In times like these — when public discourse is divided and intense, and politicians so want to be re-elected that their meta-communication gets blurred — discerning voters may be searching for a politician with uprightness for whom they may vote.

Two weeks ago I discovered a political figure who spoke her conscience as a senator in 1950. Born in Skowhegan, Margaret Chase Smith projected a new vision for effective leadership in the legislative and executive branches of our government. She spoke of the harm done with irresponsible words of bitterness and selfish political opportunism.

Smith admirably recalled the four basic principles of Americanism: the rights to criticize, hold unpopular beliefs and to protest, and the right of independent thought. Because she cared about what really matters, Smith shared her sentiments about the country being psychologically divided — that America was losing its position as a leader of the world because the administration failed to provide effective leadership.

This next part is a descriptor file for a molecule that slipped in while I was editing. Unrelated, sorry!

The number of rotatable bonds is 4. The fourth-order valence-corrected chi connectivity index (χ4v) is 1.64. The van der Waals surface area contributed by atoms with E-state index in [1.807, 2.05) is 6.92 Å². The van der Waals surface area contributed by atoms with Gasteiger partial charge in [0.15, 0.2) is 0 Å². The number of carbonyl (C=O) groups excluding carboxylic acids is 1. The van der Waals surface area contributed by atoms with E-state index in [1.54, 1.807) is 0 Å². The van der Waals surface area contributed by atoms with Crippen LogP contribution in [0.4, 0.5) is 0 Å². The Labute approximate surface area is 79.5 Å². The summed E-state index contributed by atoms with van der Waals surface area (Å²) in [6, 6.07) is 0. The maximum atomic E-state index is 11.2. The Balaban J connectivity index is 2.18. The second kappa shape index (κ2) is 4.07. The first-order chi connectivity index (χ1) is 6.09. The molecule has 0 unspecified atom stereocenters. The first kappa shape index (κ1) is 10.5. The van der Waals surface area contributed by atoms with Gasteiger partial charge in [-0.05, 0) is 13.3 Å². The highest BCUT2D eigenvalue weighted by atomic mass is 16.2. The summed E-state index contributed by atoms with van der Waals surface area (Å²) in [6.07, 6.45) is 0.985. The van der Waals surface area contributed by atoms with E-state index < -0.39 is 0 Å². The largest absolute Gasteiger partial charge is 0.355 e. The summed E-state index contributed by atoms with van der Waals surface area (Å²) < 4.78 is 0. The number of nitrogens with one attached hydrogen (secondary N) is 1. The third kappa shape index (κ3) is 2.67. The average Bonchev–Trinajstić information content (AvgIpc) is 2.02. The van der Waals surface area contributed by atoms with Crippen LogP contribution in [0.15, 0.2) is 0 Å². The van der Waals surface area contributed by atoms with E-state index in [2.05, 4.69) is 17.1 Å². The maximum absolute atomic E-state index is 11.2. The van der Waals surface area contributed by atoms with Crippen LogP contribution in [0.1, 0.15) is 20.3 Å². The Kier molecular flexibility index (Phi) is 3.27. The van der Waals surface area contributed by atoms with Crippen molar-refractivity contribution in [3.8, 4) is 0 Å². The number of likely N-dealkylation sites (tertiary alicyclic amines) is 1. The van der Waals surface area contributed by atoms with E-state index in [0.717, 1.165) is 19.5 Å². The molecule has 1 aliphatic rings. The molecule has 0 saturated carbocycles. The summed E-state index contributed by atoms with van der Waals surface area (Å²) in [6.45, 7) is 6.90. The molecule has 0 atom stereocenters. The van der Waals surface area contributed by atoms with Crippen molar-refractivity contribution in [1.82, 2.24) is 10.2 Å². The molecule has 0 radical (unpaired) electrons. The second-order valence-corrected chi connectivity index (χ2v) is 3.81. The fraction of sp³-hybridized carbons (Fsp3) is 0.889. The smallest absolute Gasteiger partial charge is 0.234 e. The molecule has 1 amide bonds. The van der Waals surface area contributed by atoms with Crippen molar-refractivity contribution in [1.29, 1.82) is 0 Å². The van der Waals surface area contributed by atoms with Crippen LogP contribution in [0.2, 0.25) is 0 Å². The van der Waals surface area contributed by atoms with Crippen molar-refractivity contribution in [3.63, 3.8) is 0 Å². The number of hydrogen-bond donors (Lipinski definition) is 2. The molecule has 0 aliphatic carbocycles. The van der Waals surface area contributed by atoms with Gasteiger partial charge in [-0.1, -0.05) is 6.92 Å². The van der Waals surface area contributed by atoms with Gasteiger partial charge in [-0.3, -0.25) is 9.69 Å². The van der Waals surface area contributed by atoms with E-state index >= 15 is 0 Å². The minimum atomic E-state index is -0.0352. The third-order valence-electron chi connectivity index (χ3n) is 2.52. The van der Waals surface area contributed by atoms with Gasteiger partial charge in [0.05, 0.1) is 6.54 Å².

“The Four Horsemen of Calumny” was described as a regime that lacks political integrity or intellectual honesty: Fear, Ignorance, Bigotry, and Smear.

Then, as now, I wonder if the American people will uphold any political party that puts political exploitation above national interest. What will our future hold if a one-party system — a dictatorship — prevails in place of democracy?

I am remembering the positive living legacy of Smith to “bring forward” the possibility of new leadership, women with vision and purpose who can guide the collective while purposefully empowering intelligence, cooperation, mutual respect and essential party unity.

Caro Poirier, Gilead

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